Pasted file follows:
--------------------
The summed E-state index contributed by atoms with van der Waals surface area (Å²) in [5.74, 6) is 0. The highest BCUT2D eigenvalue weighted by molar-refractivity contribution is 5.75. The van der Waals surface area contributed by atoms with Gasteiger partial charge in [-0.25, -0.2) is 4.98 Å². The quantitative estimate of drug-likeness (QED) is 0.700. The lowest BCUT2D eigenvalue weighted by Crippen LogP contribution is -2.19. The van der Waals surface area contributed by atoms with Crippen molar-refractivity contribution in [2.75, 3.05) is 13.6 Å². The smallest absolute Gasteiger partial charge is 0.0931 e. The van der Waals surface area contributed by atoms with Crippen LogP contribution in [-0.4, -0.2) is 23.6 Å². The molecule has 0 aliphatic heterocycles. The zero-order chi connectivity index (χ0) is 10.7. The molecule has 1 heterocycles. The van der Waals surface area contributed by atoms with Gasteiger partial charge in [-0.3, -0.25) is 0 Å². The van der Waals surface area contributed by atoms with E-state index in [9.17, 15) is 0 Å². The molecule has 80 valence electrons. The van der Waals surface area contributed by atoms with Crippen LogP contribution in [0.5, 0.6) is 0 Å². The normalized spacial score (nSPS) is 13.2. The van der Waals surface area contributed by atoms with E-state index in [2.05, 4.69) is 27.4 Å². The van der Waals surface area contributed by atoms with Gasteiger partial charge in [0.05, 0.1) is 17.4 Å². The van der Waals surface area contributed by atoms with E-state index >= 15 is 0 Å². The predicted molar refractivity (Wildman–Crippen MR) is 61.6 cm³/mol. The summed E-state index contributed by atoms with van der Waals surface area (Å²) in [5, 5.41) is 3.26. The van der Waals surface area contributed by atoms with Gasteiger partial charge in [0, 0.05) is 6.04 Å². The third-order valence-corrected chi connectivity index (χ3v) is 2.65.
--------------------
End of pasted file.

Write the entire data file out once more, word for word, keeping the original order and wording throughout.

The summed E-state index contributed by atoms with van der Waals surface area (Å²) in [5.74, 6) is 0. The highest BCUT2D eigenvalue weighted by molar-refractivity contribution is 5.75. The van der Waals surface area contributed by atoms with Gasteiger partial charge in [-0.25, -0.2) is 4.98 Å². The quantitative estimate of drug-likeness (QED) is 0.700. The lowest BCUT2D eigenvalue weighted by Crippen LogP contribution is -2.19. The van der Waals surface area contributed by atoms with Crippen molar-refractivity contribution in [2.75, 3.05) is 13.6 Å². The smallest absolute Gasteiger partial charge is 0.0931 e. The van der Waals surface area contributed by atoms with Crippen LogP contribution in [-0.4, -0.2) is 23.6 Å². The molecule has 0 aliphatic heterocycles. The zero-order chi connectivity index (χ0) is 10.7. The molecule has 1 heterocycles. The van der Waals surface area contributed by atoms with Gasteiger partial charge in [-0.3, -0.25) is 0 Å². The van der Waals surface area contributed by atoms with E-state index in [9.17, 15) is 0 Å². The molecule has 80 valence electrons. The van der Waals surface area contributed by atoms with Crippen LogP contribution in [0.5, 0.6) is 0 Å². The normalized spacial score (nSPS) is 13.2. The van der Waals surface area contributed by atoms with E-state index in [2.05, 4.69) is 27.4 Å². The van der Waals surface area contributed by atoms with Gasteiger partial charge in [0.05, 0.1) is 17.4 Å². The van der Waals surface area contributed by atoms with E-state index >= 15 is 0 Å². The predicted molar refractivity (Wildman–Crippen MR) is 61.6 cm³/mol. The summed E-state index contributed by atoms with van der Waals surface area (Å²) in [5, 5.41) is 3.26. The van der Waals surface area contributed by atoms with Gasteiger partial charge in [0, 0.05) is 6.04 Å². The third-order valence-corrected chi connectivity index (χ3v) is 2.65.